NEWS
February 21, 1990 | By Melissa Dribben and John Ellis, Special to The Inquirer Inquirer correspondent S.E. Siebert contributed to this article
Whitpain Detective William Pistilli said the case was closed. Police do not know what drove Nicholas Malantonio to such desperation that he set off Monday afternoon with a .357 revolver to kill his father, the mother of his children and then himself. After questioning the young man's family for hours, Pistilli said, they may never know. "We know the end result - that's it," he said. The Montgomery County Coroner's Office completed autopsies yesterday on Malantonio, a 25-year-old unemployed man from Blue Bell; Faye Keohane, the 25- year-old mother of his two children, and Matthew Malantonio, 69, his father.
BUSINESS
December 23, 2008 | By Diane Mastrull INQUIRER STAFF WRITER
In a roomful of mostly builders, developers and planners, Frank J. McKee Jr. stood out - not just because of the silver stud earring he wore, but because of his tender age. At 24, he was by far among the youngest - if not the youngest - of the couple of hundred attending the breakfast meeting of the Delaware Valley Smart Growth Alliance. He is also the least senior at his family's development and building company, the McKee Group, but not by much. His sisters, Kate Black, 30, and Jenni McKee, 32, also work there.
NEWS
September 25, 2013 | By Julie Zauzmer, Inquirer Staff Writer
Lachlan Pitcairn's life revolved around family. Born into a prominent Pennsylvania clan, he devoted his career to the family business and his leisure time to hosting gatherings full of music for his many relatives. He was a proud patriarch, with 21 grandchildren and 18 great-grandchildren, when he died Wednesday, Sept. 11, at age 91. Six days later, that tally grew when a 19th great-grandchild was born. Mr. Pitcairn died in his home in Bryn Athyn. The cause was pneumonia, his son Scot said.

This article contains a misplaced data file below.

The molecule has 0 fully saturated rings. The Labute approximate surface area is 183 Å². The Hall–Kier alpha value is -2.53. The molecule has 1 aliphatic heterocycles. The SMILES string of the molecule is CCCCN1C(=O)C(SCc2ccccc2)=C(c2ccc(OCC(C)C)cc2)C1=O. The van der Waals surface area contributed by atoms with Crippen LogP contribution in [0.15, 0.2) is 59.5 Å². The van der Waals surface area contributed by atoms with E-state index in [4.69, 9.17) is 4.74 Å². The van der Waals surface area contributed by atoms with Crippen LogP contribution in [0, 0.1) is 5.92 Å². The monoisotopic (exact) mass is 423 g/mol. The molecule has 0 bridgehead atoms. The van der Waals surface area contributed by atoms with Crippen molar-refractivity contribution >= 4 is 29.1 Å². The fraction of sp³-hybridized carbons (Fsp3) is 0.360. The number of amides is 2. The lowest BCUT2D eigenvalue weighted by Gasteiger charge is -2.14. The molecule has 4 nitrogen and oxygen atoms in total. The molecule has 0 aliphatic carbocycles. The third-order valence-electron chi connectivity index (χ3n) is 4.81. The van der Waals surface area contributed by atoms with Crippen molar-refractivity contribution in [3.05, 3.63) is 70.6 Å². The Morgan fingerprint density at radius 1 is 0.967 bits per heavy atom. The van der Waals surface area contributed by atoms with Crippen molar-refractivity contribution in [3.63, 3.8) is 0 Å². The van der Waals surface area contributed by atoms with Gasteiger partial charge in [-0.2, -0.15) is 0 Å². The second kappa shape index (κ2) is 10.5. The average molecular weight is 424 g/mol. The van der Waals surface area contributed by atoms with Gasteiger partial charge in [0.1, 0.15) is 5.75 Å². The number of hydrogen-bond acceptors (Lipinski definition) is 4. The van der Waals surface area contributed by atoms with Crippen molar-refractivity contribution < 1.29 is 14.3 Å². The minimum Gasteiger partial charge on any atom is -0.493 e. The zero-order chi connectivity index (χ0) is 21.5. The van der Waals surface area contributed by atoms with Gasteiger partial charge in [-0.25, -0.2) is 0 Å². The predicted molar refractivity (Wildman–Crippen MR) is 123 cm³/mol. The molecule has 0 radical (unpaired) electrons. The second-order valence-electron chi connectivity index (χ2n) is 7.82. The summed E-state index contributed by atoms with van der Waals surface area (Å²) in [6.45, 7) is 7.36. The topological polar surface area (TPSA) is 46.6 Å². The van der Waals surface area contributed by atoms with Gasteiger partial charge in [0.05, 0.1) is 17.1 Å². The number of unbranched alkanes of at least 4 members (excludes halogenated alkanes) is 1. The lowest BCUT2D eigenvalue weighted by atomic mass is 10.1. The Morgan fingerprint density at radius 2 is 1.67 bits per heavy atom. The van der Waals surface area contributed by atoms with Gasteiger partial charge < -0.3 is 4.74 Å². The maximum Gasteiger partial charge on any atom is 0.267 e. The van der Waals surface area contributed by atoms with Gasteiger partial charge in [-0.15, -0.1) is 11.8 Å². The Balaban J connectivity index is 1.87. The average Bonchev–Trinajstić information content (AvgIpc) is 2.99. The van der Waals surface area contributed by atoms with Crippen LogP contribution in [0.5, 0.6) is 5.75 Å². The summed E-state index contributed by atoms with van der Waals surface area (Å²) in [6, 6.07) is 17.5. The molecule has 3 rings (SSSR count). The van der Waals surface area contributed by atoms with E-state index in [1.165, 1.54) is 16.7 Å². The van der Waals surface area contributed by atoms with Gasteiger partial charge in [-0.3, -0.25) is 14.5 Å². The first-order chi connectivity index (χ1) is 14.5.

NEWS
January 24, 2014 | By Bonnie L. Cook, Inquirer Staff Writer
Stanley "Mickey" Zolot, 83, of Merion, a Philadelphia businessman and philanthropist, died Tuesday, Jan. 14, of cancer at his home. Mr. Zolot owned Bilt-Well Furniture Co., a family business with design and decorator showrooms at 23d and Chestnut Streets. The firm was started by Mr. Zolot's father, Charles, and is now run by the third generation. Born and raised in West Philadelphia, Mr. Zolot attended West Philadelphia High School, and then briefly Syracuse University and Pennsylvania State University.
NEWS
January 1, 2011 | By Walter F. Naedele, Inquirer Staff Writer
After he sold his family business in 1986 to his son, Donald B. Remmey decided to help the homeless. Working with the Philadelphia arm of the Catholic Worker Movement, his son, Donald Jr., said, Mr. Remmey in the 1990s helped rebuild houses in the Yorktown neighborhood of North Philadelphia. And for the last 15 years, his son said, Mr. Remmey, who lived in Abington Township, helped with breakfasts for the homeless on two mornings a week at the Kensington office of St. Francis Inn. On Dec. 15, during a trip to attend a sister-in-law's funeral, Mr. Remmey, 86, took ill. He died of endocarditis at San Diego Hospice in Carlsbad, Calif.